Moral Distress in Nephrology: Perceived Barriers to Ethical Clinical Care
AuthorDucharlet, K; Philip, J; Gock, H; Brown, M; Gelfand, SL; Josland, EA; Brennan, F
Source TitleAmerican Journal of Kidney Diseases
PublisherW B SAUNDERS CO-ELSEVIER INC
University of Melbourne Author/sDucharlet, Kathryn; Philip, Jennifer; Gock, Hilton; Ducharlet, Kathryn
Medicine (St Vincent's)
Document TypeJournal Article
CitationsDucharlet, K., Philip, J., Gock, H., Brown, M., Gelfand, S. L., Josland, E. A. & Brennan, F. (2020). Moral Distress in Nephrology: Perceived Barriers to Ethical Clinical Care. AMERICAN JOURNAL OF KIDNEY DISEASES, 76 (2), pp.248-254. https://doi.org/10.1053/j.ajkd.2019.09.018.
Access StatusOpen Access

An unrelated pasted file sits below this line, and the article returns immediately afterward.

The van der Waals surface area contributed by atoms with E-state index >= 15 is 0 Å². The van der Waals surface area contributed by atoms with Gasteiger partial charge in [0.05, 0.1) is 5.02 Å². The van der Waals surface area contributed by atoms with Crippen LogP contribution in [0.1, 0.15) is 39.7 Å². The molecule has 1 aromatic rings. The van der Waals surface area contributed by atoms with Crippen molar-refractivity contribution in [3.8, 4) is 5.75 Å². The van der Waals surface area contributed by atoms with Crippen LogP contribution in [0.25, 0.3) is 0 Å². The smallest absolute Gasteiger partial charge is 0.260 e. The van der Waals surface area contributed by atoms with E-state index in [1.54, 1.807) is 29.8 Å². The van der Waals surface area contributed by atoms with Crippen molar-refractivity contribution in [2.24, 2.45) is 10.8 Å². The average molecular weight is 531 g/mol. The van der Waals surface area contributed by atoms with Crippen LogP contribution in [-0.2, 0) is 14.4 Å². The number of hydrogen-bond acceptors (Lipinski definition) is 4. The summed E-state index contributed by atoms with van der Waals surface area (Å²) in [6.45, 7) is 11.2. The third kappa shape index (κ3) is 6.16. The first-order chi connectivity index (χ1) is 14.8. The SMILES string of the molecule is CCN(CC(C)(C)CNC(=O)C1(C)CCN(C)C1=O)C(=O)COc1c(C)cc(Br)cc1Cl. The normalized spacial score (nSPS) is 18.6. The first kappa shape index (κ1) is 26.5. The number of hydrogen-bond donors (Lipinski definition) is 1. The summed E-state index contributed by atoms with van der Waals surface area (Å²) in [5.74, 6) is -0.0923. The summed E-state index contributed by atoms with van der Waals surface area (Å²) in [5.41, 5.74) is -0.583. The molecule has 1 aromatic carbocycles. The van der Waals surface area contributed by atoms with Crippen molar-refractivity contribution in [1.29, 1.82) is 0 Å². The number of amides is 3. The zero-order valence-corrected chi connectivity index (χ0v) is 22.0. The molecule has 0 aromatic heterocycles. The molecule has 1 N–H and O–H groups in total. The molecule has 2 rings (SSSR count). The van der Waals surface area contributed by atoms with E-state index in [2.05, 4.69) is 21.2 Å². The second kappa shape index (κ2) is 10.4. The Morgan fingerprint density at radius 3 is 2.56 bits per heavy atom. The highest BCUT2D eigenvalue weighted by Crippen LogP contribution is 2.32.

Moral distress occurs when individuals are unable to act in accordance with what they believe to be ethically correct or just. It results from a discrepancy between a clinician's perception of "the right thing to do" and what is actually happening and is perpetuated by perceived constraints that limit the individual from speaking up or enacting change. Moral distress is reported by many clinicians in caring for patients with serious illness, including chronic kidney disease and kidney failure. If left unidentified, unexpressed, or unaddressed, moral distress may cause burnout, exhaustion, detachment, and ineffectiveness. At an extreme, moral distress may lead to a desire to abandon the speciality entirely. This article offers an international perspective on moral distress in nephrology in diverse contexts and health care systems. We examine and discuss the sociocultural factors that contribute to moral distress in nephrology and offer suggestions for interventions from individual provider, facility, and health care systems perspectives to reduce the impact of moral distress on nephrology providers.
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